Today I ran into a page that was talking about what Obama's reelection reveals about America. Which was, of course, the standard "people reject Republican agenda" idea. Nothing new, really, and mostly true, but boring.
What made me chuckle, however, was that while discussing why Obama won, they forgot the reason number zero - that his opponent was a truly terrible candidate. There are probably a few hundred people in the US who could relate to Romney, and they are probably split equally between the two ruling parties. But a few hundred people are not enough to win the vote.
Come to think about it, Romney could have been a Democratic candidate for President just as well - he would have had a similar amount of "base" - which is to say, almost none. He just happened to be a Republican because... well, because that job was available. If he were a Democrat, he would need to switch fewer positions than he had to become a primary-worthy Republican.
The truth is, Obama was a terrible candidate. He promised change, but delivered more of the same. Government secrecy - worse than under Bush. Military budget - bigger than under Bush. Whistleblower prosecutions - more than under anyone (http://thinkprogress.org/security/2013/01/25/1497571/kiriakou-gitmo-torture/?mobile=nc). Income inequality - bigger than under Bush. DOJ pursues a guy who stole a few academic papers, yet lets the banksters who stole billions off the hook.
For a liberal, Obama was uninspiring with a capital U. I could not bring myself to vote for him, and ended up writing in Jon Stewart/Stephen Colbert in his place. Yet not for a second did I doubt that Obama would win. Because even though Obama was uninspiring for the left, Romney was an order of magnitude more uninspiring - for everyone.
I mean, we just came out of a financial train wreck of epic proportions, and here we go, a candidate that runs for a President is a poster child for the forces that created the wreck. What can you expect?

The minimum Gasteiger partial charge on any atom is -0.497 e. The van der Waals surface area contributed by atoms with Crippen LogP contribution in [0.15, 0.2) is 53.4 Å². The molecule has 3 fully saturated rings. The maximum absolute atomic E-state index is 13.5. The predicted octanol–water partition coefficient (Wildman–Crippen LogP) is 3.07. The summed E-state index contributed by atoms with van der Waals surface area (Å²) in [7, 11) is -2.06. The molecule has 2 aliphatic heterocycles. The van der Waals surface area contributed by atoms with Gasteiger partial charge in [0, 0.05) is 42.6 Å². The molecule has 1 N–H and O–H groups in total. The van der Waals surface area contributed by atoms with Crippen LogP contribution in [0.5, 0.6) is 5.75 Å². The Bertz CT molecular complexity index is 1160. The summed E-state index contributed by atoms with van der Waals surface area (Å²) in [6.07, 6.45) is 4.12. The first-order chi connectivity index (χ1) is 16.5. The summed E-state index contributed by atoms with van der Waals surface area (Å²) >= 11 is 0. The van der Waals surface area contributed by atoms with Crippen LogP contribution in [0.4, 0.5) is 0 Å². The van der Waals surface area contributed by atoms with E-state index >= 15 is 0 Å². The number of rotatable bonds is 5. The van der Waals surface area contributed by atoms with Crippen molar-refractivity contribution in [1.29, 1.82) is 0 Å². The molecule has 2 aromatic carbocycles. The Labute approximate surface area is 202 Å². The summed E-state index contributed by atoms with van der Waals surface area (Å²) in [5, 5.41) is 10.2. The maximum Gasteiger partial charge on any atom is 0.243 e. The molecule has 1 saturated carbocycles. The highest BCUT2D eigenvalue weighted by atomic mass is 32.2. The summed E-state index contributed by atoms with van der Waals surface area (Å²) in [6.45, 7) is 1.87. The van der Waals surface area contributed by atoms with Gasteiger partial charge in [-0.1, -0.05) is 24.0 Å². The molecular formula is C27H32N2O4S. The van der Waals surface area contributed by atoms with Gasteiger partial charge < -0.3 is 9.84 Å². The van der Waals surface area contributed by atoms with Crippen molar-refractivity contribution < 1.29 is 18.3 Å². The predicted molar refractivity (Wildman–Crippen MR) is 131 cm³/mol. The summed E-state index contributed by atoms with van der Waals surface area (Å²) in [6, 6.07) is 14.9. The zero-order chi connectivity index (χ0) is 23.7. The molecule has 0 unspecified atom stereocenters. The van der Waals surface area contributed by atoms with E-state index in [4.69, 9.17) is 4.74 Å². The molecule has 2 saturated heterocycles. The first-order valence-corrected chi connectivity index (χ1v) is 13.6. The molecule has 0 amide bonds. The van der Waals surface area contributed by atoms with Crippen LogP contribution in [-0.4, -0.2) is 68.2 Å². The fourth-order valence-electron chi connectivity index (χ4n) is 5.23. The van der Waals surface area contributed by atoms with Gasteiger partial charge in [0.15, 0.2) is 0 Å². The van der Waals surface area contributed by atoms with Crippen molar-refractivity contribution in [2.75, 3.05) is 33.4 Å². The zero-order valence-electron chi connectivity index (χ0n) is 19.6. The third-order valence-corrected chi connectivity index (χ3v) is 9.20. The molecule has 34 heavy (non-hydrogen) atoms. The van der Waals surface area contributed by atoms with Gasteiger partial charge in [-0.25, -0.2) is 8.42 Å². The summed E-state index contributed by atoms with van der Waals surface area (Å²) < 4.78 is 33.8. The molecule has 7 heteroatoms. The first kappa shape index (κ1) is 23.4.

So how did Republicans get a candidate like this?
Because between elections Republicans maintain a big tent. A big tent of crazy. They have people who believe that the Earth is 6000 years old and that the Creation "Museum" is in fact a... museum. They have people who say that evolution and the Big Bang are "lies from the pit of hell" - and probably even more people who do not know what Big Bang is. They have people who think that Obama is a foreign-born Muslim whose Harvard transcripts bear the mark of the Beast. They have people who pray for rain, but don't listen to scientists. They have people who feel safer with the military bigger than the next 10 combined, than with the health insurance. They have people who believe in death committees, want to keep the government out of their Medicare, and want abortion providers to be executed.
After years of gerrymandering, the big crazy camp keeps electing the worst idiots ever in Congress with clockwork predictability. However, once every four years some one has to step out of this asylum to run for the national office - and this is where the process gets confused. People who can win Republican vote have no chance of winning Presidency, and a person who can win Presidency has no chance of winning Republican hearts and minds.
So what to do? So every four years Republican strategists have to source a "more normal" person to appeal to the whole country. After the previous four years in the crazy camp, they only have a very fuzzy idea of what that might mean. Clearly the passion is out - last time a Republican said anything that his party passionately believed in on the national arena this did not end well. Clearly the guy must be rich (because "American Dream", and also because elections are an expensive business). Clearly his personal beliefs must be very flexible - the guy should have a "normal" track record, then win the Republican primary, and then become "normal" again.
And so, ladies and gentlemen, I give you... Mitt Romney. The rest, as they say, is history.